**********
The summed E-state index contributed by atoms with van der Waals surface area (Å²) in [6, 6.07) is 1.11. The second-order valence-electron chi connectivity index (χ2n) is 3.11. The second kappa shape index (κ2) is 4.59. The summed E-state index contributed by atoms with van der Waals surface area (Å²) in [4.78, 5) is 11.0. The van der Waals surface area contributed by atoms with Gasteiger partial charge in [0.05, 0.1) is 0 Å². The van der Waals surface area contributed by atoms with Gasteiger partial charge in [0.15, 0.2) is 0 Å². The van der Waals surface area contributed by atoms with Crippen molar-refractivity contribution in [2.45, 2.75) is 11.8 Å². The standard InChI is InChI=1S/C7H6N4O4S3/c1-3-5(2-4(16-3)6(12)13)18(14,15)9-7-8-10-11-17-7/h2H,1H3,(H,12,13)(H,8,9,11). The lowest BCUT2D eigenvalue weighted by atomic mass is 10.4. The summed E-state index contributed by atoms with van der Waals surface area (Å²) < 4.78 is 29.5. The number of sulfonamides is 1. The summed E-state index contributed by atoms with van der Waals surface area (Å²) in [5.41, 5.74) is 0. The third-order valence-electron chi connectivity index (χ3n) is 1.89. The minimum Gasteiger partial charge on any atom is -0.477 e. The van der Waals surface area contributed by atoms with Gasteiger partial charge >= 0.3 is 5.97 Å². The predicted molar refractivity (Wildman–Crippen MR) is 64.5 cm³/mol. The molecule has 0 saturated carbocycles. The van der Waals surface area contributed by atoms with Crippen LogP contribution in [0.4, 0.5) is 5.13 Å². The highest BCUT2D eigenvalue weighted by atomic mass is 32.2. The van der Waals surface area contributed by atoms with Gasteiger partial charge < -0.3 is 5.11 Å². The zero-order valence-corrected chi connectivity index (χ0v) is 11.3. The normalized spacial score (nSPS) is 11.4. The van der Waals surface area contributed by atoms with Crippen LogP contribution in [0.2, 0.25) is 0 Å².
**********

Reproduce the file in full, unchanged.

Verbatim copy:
The summed E-state index contributed by atoms with van der Waals surface area (Å²) in [6, 6.07) is 1.11. The second-order valence-electron chi connectivity index (χ2n) is 3.11. The second kappa shape index (κ2) is 4.59. The summed E-state index contributed by atoms with van der Waals surface area (Å²) in [4.78, 5) is 11.0. The van der Waals surface area contributed by atoms with Gasteiger partial charge in [0.05, 0.1) is 0 Å². The van der Waals surface area contributed by atoms with Gasteiger partial charge in [0.15, 0.2) is 0 Å². The van der Waals surface area contributed by atoms with Crippen molar-refractivity contribution in [2.45, 2.75) is 11.8 Å². The standard InChI is InChI=1S/C7H6N4O4S3/c1-3-5(2-4(16-3)6(12)13)18(14,15)9-7-8-10-11-17-7/h2H,1H3,(H,12,13)(H,8,9,11). The lowest BCUT2D eigenvalue weighted by atomic mass is 10.4. The summed E-state index contributed by atoms with van der Waals surface area (Å²) < 4.78 is 29.5. The number of sulfonamides is 1. The summed E-state index contributed by atoms with van der Waals surface area (Å²) in [5.41, 5.74) is 0. The third-order valence-electron chi connectivity index (χ3n) is 1.89. The minimum Gasteiger partial charge on any atom is -0.477 e. The van der Waals surface area contributed by atoms with Gasteiger partial charge >= 0.3 is 5.97 Å². The predicted molar refractivity (Wildman–Crippen MR) is 64.5 cm³/mol. The molecule has 0 saturated carbocycles. The van der Waals surface area contributed by atoms with Crippen LogP contribution in [0.4, 0.5) is 5.13 Å². The highest BCUT2D eigenvalue weighted by atomic mass is 32.2. The van der Waals surface area contributed by atoms with Gasteiger partial charge < -0.3 is 5.11 Å². The zero-order valence-corrected chi connectivity index (χ0v) is 11.3. The normalized spacial score (nSPS) is 11.4. The van der Waals surface area contributed by atoms with Crippen LogP contribution in [0.2, 0.25) is 0 Å².